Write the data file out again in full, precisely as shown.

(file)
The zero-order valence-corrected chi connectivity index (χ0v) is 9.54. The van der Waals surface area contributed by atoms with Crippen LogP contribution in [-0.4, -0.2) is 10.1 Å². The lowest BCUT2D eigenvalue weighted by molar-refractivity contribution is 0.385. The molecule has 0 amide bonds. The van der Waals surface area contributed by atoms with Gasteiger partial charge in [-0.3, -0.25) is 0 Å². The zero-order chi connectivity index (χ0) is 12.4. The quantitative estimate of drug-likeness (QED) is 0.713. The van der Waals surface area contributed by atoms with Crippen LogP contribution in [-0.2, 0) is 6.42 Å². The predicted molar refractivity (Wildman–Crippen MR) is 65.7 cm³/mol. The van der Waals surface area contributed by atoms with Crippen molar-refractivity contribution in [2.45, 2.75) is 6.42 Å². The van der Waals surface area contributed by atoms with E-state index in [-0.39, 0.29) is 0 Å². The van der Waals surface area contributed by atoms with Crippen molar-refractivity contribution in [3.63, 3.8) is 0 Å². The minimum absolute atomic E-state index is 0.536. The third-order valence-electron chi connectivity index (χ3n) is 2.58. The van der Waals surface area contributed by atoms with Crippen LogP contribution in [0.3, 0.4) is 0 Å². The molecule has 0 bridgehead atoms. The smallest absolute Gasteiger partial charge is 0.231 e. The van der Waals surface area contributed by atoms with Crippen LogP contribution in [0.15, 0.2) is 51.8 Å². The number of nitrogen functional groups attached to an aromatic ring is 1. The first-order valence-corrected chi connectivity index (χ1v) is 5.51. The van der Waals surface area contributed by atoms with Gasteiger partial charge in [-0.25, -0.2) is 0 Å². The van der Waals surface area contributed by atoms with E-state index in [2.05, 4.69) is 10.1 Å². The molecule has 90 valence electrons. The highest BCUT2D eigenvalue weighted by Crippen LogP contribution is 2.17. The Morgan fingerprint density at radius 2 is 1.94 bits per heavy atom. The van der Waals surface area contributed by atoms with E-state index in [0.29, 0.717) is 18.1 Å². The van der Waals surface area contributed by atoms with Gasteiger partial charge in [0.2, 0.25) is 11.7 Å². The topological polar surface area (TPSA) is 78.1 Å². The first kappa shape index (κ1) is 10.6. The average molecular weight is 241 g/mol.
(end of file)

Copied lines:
The zero-order valence-corrected chi connectivity index (χ0v) is 9.54. The van der Waals surface area contributed by atoms with Crippen LogP contribution in [-0.4, -0.2) is 10.1 Å². The lowest BCUT2D eigenvalue weighted by molar-refractivity contribution is 0.385. The molecule has 0 amide bonds. The van der Waals surface area contributed by atoms with Gasteiger partial charge in [-0.3, -0.25) is 0 Å². The zero-order chi connectivity index (χ0) is 12.4. The quantitative estimate of drug-likeness (QED) is 0.713. The van der Waals surface area contributed by atoms with Crippen LogP contribution in [-0.2, 0) is 6.42 Å². The predicted molar refractivity (Wildman–Crippen MR) is 65.7 cm³/mol. The van der Waals surface area contributed by atoms with Crippen molar-refractivity contribution in [2.45, 2.75) is 6.42 Å². The van der Waals surface area contributed by atoms with E-state index in [-0.39, 0.29) is 0 Å². The van der Waals surface area contributed by atoms with Crippen molar-refractivity contribution in [3.63, 3.8) is 0 Å². The minimum absolute atomic E-state index is 0.536. The third-order valence-electron chi connectivity index (χ3n) is 2.58. The van der Waals surface area contributed by atoms with Crippen LogP contribution in [0.3, 0.4) is 0 Å². The molecule has 0 bridgehead atoms. The smallest absolute Gasteiger partial charge is 0.231 e. The van der Waals surface area contributed by atoms with Crippen LogP contribution in [0.15, 0.2) is 51.8 Å². The number of nitrogen functional groups attached to an aromatic ring is 1. The first-order valence-corrected chi connectivity index (χ1v) is 5.51. The van der Waals surface area contributed by atoms with Gasteiger partial charge in [-0.25, -0.2) is 0 Å². The van der Waals surface area contributed by atoms with E-state index in [2.05, 4.69) is 10.1 Å². The molecule has 90 valence electrons. The highest BCUT2D eigenvalue weighted by Crippen LogP contribution is 2.17. The Morgan fingerprint density at radius 2 is 1.94 bits per heavy atom. The van der Waals surface area contributed by atoms with E-state index in [0.29, 0.717) is 18.1 Å². The van der Waals surface area contributed by atoms with Gasteiger partial charge in [0.2, 0.25) is 11.7 Å². The topological polar surface area (TPSA) is 78.1 Å². The first kappa shape index (κ1) is 10.6. The average molecular weight is 241 g/mol.